Brands are coming under pressure from civil society. People are waking up to the reality of climate change, resource scarcity, civil unrest and conflict, and beginning to ask, what are brands doing about this? NGOs are channelling this pressure. Oxfam’s campaign ‘Behind the Brands’ tells consumers, “The world’s largest food and beverage companies have a lot of power – but you have more.”
While governments around the world dither and fall short of their Millennium Development Goals, civil society is marching, signing petitions, and asking brands to step up. Some already are – like Grameen Danone, forged in 2006 by the yoghurt brand and the people’s bank to provide children in Bangladesh with key nutrients missing from their diet.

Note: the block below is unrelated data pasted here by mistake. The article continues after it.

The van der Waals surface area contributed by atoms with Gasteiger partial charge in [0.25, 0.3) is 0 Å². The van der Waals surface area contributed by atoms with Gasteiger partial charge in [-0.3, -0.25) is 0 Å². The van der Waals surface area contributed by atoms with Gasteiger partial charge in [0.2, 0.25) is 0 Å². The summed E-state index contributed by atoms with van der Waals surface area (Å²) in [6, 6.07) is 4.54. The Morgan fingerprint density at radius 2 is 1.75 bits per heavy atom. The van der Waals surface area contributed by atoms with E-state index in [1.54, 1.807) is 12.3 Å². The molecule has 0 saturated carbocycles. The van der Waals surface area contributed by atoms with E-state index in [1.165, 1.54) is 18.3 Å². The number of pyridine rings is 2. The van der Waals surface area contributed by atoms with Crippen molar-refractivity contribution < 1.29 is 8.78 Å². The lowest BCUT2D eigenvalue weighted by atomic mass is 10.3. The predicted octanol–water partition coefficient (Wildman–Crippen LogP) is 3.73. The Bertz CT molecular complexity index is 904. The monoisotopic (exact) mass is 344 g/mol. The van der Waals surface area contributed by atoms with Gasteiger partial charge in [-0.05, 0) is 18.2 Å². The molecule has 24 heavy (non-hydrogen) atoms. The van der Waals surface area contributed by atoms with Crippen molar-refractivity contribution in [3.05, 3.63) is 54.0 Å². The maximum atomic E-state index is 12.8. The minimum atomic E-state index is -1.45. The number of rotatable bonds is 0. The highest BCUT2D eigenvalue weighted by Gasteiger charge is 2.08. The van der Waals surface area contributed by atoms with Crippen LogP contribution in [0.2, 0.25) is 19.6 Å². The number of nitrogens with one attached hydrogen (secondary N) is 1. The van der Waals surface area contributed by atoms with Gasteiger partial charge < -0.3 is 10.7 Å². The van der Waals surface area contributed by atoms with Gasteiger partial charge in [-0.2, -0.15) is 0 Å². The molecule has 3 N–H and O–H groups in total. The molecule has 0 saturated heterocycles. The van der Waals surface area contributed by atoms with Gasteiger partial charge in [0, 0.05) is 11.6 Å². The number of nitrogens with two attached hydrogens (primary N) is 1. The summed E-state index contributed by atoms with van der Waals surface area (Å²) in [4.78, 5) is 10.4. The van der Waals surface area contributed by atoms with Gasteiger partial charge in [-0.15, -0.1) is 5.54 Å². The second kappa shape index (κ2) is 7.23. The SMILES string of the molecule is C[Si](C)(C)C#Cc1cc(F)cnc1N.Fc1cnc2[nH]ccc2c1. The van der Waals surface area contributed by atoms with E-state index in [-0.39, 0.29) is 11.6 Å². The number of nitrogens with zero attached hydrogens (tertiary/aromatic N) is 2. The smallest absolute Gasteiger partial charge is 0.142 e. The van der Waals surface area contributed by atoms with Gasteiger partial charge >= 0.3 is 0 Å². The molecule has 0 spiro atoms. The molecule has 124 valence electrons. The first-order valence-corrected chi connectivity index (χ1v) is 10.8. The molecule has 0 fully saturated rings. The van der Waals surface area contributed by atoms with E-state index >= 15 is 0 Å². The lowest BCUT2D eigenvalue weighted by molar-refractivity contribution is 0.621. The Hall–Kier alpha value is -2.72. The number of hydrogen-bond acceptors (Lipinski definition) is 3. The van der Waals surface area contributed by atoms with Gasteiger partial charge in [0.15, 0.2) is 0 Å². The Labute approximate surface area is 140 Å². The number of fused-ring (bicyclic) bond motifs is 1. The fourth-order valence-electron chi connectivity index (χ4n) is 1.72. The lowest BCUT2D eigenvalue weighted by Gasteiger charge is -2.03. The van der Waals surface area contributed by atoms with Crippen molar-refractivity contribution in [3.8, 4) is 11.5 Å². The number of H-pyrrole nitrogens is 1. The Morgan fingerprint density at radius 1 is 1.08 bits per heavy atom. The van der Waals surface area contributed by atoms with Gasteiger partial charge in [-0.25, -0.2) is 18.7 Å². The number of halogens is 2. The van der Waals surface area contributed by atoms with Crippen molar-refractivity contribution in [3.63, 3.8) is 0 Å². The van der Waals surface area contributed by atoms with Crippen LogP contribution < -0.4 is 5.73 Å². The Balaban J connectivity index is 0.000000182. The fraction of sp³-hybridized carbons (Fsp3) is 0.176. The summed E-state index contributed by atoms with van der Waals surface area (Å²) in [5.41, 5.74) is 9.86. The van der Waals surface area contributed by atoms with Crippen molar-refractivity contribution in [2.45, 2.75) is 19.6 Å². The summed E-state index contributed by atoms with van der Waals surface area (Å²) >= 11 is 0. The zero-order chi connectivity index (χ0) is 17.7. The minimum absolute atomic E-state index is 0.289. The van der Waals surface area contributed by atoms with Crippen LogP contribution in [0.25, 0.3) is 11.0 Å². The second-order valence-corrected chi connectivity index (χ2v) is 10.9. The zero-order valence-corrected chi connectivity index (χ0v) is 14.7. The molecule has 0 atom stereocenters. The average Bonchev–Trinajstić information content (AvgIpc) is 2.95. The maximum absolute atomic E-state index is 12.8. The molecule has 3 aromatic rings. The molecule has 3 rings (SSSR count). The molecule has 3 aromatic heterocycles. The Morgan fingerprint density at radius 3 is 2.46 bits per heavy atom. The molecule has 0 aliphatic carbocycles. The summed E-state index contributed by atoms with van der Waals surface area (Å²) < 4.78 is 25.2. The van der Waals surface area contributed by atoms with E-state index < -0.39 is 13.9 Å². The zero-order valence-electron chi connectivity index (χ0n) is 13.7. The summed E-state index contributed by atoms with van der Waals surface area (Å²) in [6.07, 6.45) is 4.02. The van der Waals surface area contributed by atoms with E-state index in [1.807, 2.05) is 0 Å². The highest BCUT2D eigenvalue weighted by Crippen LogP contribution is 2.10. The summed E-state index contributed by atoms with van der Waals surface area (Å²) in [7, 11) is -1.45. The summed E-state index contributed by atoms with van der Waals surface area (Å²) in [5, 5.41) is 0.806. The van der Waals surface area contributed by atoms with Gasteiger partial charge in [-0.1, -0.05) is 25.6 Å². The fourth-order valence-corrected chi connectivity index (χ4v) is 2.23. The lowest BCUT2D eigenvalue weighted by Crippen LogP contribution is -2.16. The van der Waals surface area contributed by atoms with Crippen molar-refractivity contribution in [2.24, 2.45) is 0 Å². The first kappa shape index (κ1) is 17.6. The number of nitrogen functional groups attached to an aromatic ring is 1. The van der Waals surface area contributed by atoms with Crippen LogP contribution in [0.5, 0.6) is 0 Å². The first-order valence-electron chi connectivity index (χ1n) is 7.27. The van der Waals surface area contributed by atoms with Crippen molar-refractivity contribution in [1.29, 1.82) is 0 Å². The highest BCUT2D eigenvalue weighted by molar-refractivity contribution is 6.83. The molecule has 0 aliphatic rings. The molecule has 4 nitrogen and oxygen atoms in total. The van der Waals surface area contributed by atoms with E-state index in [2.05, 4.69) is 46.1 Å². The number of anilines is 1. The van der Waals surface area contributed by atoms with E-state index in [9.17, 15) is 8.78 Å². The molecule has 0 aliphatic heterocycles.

The strength of brands is that they can capture the imagination and create an emotional connection, which is generally the precursor to changing perceptions and then behaviour. We’re beginning to see ‘super-hero’ brands: those that don’t just want to clear up their own mess, to change their external environment through innovation, creative collaborations, and influencing policy. Unilever’s Lifebuoy has always had this mission.
If corporates are to achieve any degree of social transformation, marketing departments need to be on side. Sustainability metrics are being incorporated into standard business performance metrics. Very soon a marketer’s primary KPI won’t just be stuff sold: there will be KPIs on the type of goods and services, who they were sold to, and even ‘in kind’ services transacted. Brands will answer to society.
Image credit: Nick Irvine-Fortescue / Flickr